In Pictures: Costa Rica’s Central Valley

A typical view in the Central Valley. Forest and river valley next to pasture land. Homes perched on the hillside with great mountain views, melding into the scenery. The red church of Grecia – constructed of steel plates, about an hour northwest of San Jose. The square in front is alive with activity from morning to sundown. Seniors chatting, young couples sitting together, children playing. It’s a great place for authentic Costa Rican culture. The feria, or farmer’s market, held every Friday afternoon and Saturday morning in Greica. Ferias are a weekly occurrence in most Costa Rican towns. They’re the best place to get fresh fruits and vegetables – for about half or less of what you’d pay in the States. Despite being the center of commerce and culture in Costa Rica, the Central Valley still retains its rural roots. The way of life around this pasture just outside San Ramon, a town in the western edge of the Valley, is much as it was decades ago. The Central Valley was proclaimed as one of the best places in the world to retire by AARP in 2010. And they focused heavily on Atenas, a small town of 8,000, that has a sizeable expat community.  They come for the ideal climate and for affordable homes with breath-taking mountain views. No matter where you go in the Central Valley, the natural wonders of Costa Rica aren’t too far away. This waterfall is on the slopes of the Poas Volcano. There are national parks and private preserves like this one scattered throughout the region. Another blue-sky day of a just-planted sugarcane field in the heart of the Central Valley. During the dry season, days like this are the norm. Rainy season – May to October - brings afternoon storms like clockwork. But it’s not bad. Mornings and early afternoons are pleasant… and everything turns green.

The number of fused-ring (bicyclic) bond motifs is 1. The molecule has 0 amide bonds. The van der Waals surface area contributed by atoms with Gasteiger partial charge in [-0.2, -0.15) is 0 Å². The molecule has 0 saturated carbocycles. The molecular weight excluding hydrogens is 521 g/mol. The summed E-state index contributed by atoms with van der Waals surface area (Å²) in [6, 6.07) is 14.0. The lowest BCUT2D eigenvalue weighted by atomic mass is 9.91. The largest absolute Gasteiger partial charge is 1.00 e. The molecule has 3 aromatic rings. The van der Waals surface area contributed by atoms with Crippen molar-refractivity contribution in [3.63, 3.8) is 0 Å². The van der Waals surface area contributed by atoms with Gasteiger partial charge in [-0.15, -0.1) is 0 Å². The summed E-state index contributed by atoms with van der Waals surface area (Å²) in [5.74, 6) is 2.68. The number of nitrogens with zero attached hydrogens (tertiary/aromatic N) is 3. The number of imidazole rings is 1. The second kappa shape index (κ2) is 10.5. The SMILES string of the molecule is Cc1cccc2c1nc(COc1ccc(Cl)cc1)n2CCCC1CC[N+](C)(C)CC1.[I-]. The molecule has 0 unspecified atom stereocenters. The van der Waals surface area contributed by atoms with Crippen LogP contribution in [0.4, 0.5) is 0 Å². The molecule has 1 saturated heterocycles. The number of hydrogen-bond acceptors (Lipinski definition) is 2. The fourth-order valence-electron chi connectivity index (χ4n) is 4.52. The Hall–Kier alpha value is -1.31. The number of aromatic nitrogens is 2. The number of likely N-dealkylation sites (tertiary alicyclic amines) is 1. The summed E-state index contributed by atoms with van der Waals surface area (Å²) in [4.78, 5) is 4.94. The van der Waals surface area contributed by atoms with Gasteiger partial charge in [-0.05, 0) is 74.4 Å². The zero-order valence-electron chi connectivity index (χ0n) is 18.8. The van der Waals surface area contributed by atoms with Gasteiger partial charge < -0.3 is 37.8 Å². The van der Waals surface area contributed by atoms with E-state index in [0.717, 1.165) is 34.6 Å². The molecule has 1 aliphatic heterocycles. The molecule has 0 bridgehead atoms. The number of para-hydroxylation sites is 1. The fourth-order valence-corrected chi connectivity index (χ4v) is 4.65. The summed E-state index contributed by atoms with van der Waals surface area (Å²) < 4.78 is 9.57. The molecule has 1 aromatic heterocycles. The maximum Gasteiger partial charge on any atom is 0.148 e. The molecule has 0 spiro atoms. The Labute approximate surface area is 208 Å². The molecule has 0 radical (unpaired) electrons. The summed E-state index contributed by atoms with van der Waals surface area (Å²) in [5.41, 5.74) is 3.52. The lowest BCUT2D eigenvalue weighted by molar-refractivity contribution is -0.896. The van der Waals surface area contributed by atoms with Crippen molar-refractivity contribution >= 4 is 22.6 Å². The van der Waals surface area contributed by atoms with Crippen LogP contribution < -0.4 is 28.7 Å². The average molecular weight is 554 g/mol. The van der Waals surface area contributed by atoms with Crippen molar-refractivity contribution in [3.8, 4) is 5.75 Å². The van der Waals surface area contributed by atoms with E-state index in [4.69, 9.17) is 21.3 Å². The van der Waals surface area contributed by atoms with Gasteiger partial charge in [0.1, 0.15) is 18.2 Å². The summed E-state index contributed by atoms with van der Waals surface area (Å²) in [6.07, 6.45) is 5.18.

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Another blue-sky day of a just-planted sugarcane field in the heart of the Central Valley. During the dry season, days like this are the norm. Rainy season – May to October - brings afternoon storms like clockwork. But it’s not bad. Mornings and early afternoons are pleasant… and everything turns green.

 

The region of Costa Rica surrounding the capital San Jose is known as the Central Valley. Set at 3,000 feet, the weather is temperate, averaging in the mid-70s year-round. Quite pleasant. And although 70% of Costa Rica’s population lives here, there are plenty of refuges from the crowded capital and its suburbs. Quiet rural areas. Tiny villages. Bustling market towns with everything from doctors to farmers’ markets.

It’s an agricultural center as well, with abundant coffee and sugar plantations and cattle ranches strung on the plains and hills of the region. But it’s not all cultivated land. Plenty of natural, untouched areas still exist, full of wildlife.

Editor’s Note: Learn more about Costa Rica and other countries in IL’s daily postcard e-letter. Sign up for these free daily postcards here and we’ll send you a FREE REPORT – Why Are Americans Still Flocking to Costa Rica.

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